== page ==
“Wagamama, Gibraltar was faring the best across Europe!” Rumoured the naughty child.
And after shifting 1 month’s worth of duck and beer in 3 days I can see why!
When I first came across Wagamama in London in the late 90’s, I nostalgically remember it as the perfect antidote to a night of student revelling London-style (stylie). We’d wake up and trundle down to the nearest Wagamamas and cluster around their long tables and immediately get a vitamin boost from their super green, super fresh, body cleansing, high antioxidant smoothies followed by a bowl of something spicy with plenty of carbs – if my mind goes that far back, I think my dish of choice was always a Pad Thai. It would beat going to Maccy-Ds any day!
Flash-forward over 20 years and in June 2016, after a social media frenzy of freebie tickets, £5 sittings and press evenings, we are treated to our very own Wagamama here in Gibraltar. With the stunning setting that Ocean Village provides, Wagamama, with its roots in Japanese-inspired cuisine, fits right in amongst the palm trees and ferns that line the promenade.
Upon arrival everything seems to be at one with nature –chairs are large wooden blocks with simple metal legs, rattan chairs out on the terrace; long wooden-topped tables (ideal for families) presented in a minimalist Japanese canteen style with spotlights aimed along the centre of these. Fully opening glass doors bringing the sea into the room. The 3 large mirrors at the back of the room creating a sense of depth, reflecting images of staff whizzing from station to table. And last but not least, its vast open kitchen and prep area with its denizen of chefs glancing from screens to chopping boards to woks to plates.
The menu is not organised as ‘starters and mains’ but as: Sides – to order with your main dish or to share; Gyoza – either steamed or fried dumplings filled with goodness; Ramen – a bowl of hot soup filled with noodles; toppings and garnishes; Curry – fresh curries served over rice; Teppanyaki – sizzling soft noodles with crunchy veg/meat/prawns; Omakase – 4 different Chef Specials; Donburi – a big bowl of steamed rice and stir fired meats/veg; Salads -2 stir fry salads and Extras – miso soup, Japanese pickles, ‘century’ egg, kimchee, chillies or rice/noodles.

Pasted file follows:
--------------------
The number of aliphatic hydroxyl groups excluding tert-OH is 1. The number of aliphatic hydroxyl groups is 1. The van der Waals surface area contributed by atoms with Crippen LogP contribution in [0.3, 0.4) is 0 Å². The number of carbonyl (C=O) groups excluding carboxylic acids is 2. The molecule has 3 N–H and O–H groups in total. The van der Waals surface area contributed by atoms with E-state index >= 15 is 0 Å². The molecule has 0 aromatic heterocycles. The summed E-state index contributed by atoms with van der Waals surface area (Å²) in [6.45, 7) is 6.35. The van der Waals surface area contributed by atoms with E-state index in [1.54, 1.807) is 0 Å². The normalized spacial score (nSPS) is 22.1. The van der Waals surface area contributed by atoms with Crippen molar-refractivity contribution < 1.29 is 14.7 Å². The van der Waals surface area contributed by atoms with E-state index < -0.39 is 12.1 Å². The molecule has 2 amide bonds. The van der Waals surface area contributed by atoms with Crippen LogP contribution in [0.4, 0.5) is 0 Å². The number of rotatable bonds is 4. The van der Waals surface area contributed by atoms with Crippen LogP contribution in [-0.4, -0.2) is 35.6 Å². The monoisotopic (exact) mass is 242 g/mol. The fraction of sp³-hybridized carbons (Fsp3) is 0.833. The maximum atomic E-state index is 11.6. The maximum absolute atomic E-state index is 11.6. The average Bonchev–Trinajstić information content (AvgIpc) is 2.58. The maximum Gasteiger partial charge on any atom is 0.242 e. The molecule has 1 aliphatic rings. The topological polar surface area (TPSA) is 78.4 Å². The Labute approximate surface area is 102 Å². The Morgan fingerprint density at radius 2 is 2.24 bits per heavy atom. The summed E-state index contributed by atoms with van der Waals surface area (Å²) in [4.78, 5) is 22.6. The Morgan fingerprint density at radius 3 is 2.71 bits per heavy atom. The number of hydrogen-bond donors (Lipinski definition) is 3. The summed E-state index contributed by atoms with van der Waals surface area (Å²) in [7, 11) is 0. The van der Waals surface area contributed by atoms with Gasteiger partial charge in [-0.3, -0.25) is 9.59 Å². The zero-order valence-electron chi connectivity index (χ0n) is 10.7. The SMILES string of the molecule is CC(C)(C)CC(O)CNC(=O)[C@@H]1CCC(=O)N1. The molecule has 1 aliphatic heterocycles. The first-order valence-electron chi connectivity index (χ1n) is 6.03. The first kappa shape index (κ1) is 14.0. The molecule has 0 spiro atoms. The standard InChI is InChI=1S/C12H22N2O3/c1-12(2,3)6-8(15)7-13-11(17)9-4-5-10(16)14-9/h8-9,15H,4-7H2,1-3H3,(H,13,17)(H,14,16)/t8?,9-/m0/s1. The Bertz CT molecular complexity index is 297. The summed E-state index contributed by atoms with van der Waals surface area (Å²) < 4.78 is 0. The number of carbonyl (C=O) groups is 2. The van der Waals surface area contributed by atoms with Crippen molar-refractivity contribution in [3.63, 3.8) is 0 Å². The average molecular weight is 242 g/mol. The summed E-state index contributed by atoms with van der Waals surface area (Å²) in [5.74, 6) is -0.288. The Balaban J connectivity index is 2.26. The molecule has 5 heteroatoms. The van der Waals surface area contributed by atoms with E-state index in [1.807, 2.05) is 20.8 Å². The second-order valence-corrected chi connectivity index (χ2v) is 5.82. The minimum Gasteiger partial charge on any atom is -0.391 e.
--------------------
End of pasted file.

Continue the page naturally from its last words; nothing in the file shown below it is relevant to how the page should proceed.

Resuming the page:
I found the exemplary waiting staff to be very cheerful and friendly at all times. Their knowledge of the menu evident as they would translate dish numbers into dish names; scribbling your order onto your placemat. Before leaving our table, the waiter asked us if we’d been to Wagamama before so as to clarify how our food would arrive.
For the uninitiated: as your dish is created it is served – regardless of whether there are 2, 4 or 6 of you dining; there is no procession of courses.
We ordered some Gyoza to see how they fared against authentic Japanese gyoza, which are dry-fried on the base and then steamed to perfection. As the menu advertised either fried or steamed gyoza we tried the fried duck gyoza (99) – delicious, deep decadent duck meat in a deep fried gyoza, however, not what we were expecting. Preferring a steamed gyoza we ended up stopping the waiter to order some steamed pulled pork gyoza (105) which were much more authentic in flavour and texture and upon reading the menu a second time realising that the steamed gyoza are served grilled!
Omakase – entrust the chef
Trying to avoid my Pad Thai Wagamama staple, I decided to let the chef recommend me one of its four Omakase (Japanese for ‘to entrust the chef’). The grilled Teriyaki lamb served on a bed of soba noodles in a pea and wasabi dressing with grilled asparagus, kale, mushrooms and mangetout – simply scrumptious; grilled teriyaki lamb, grilled veggies, soba noodles.
Since then I’ve been again and had the chilli squid (107) crispy fried squid dusted with shichimi, served with a chilli/coriander dipping sauce – tongue tantalisingly tingly and the pork ramen (30) which even though I slurped my way through, could have been hotter – both in temp and spice, and saltier; however, I suppose that’s why there is soy sauce and chilli oil on every table!
As part of the ‘harmony, balance and chilli’ mantra that Wagamama is legendary for, ending your spicy meal with Banana Katsu (142) – banana covered in panko bread crumbs and deep fried with salted caramel ice-cream equals perfection. I’ve asked for the mochi balls (124) and the sweet onigiri (135) but unfortunately they still haven’t received them from the Uk.
I suppose that if we are dependent on Uk deliveries for the food to be franchise-exact we will, on occasion, have this wait-time on certain dishes when items expire. Next time I go I know I’m going to try the prawn itame curry (39) and here’s hoping that they’ve got the pork ribs (97) in stock!
But all is good with the world when you end your meal with jasmine flower tea…